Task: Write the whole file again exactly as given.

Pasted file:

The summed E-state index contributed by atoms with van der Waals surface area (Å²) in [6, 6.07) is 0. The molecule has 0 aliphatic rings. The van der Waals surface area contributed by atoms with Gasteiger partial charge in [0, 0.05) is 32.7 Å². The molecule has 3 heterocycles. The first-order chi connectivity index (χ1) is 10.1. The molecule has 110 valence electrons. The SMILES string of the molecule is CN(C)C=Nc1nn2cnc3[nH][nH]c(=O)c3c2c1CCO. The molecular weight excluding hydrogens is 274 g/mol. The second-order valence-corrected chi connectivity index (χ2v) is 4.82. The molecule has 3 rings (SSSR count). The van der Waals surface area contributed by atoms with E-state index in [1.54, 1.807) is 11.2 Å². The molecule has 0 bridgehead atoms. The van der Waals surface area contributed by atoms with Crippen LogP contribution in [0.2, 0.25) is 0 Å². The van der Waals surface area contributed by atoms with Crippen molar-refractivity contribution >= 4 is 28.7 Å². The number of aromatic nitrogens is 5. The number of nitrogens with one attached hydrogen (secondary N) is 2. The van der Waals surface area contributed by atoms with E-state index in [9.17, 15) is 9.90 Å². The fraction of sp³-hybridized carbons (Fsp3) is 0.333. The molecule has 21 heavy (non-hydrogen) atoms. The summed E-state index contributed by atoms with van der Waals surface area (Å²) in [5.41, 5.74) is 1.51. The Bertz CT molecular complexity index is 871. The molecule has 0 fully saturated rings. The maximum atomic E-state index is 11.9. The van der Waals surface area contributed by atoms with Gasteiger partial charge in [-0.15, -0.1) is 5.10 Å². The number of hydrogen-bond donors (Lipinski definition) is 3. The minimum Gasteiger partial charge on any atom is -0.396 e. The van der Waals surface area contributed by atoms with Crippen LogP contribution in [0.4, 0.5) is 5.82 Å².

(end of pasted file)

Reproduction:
The summed E-state index contributed by atoms with van der Waals surface area (Å²) in [6, 6.07) is 0. The molecule has 0 aliphatic rings. The van der Waals surface area contributed by atoms with Gasteiger partial charge in [0, 0.05) is 32.7 Å². The molecule has 3 heterocycles. The first-order chi connectivity index (χ1) is 10.1. The molecule has 110 valence electrons. The SMILES string of the molecule is CN(C)C=Nc1nn2cnc3[nH][nH]c(=O)c3c2c1CCO. The molecular weight excluding hydrogens is 274 g/mol. The second-order valence-corrected chi connectivity index (χ2v) is 4.82. The molecule has 3 rings (SSSR count). The van der Waals surface area contributed by atoms with E-state index in [1.54, 1.807) is 11.2 Å². The molecule has 0 bridgehead atoms. The van der Waals surface area contributed by atoms with Crippen LogP contribution in [0.2, 0.25) is 0 Å². The van der Waals surface area contributed by atoms with Crippen molar-refractivity contribution >= 4 is 28.7 Å². The number of aromatic nitrogens is 5. The number of nitrogens with one attached hydrogen (secondary N) is 2. The van der Waals surface area contributed by atoms with E-state index in [9.17, 15) is 9.90 Å². The fraction of sp³-hybridized carbons (Fsp3) is 0.333. The molecule has 21 heavy (non-hydrogen) atoms. The summed E-state index contributed by atoms with van der Waals surface area (Å²) in [5.41, 5.74) is 1.51. The Bertz CT molecular complexity index is 871. The molecule has 0 fully saturated rings. The maximum atomic E-state index is 11.9. The van der Waals surface area contributed by atoms with Gasteiger partial charge in [-0.15, -0.1) is 5.10 Å². The number of hydrogen-bond donors (Lipinski definition) is 3. The minimum Gasteiger partial charge on any atom is -0.396 e. The van der Waals surface area contributed by atoms with Crippen LogP contribution in [0.4, 0.5) is 5.82 Å².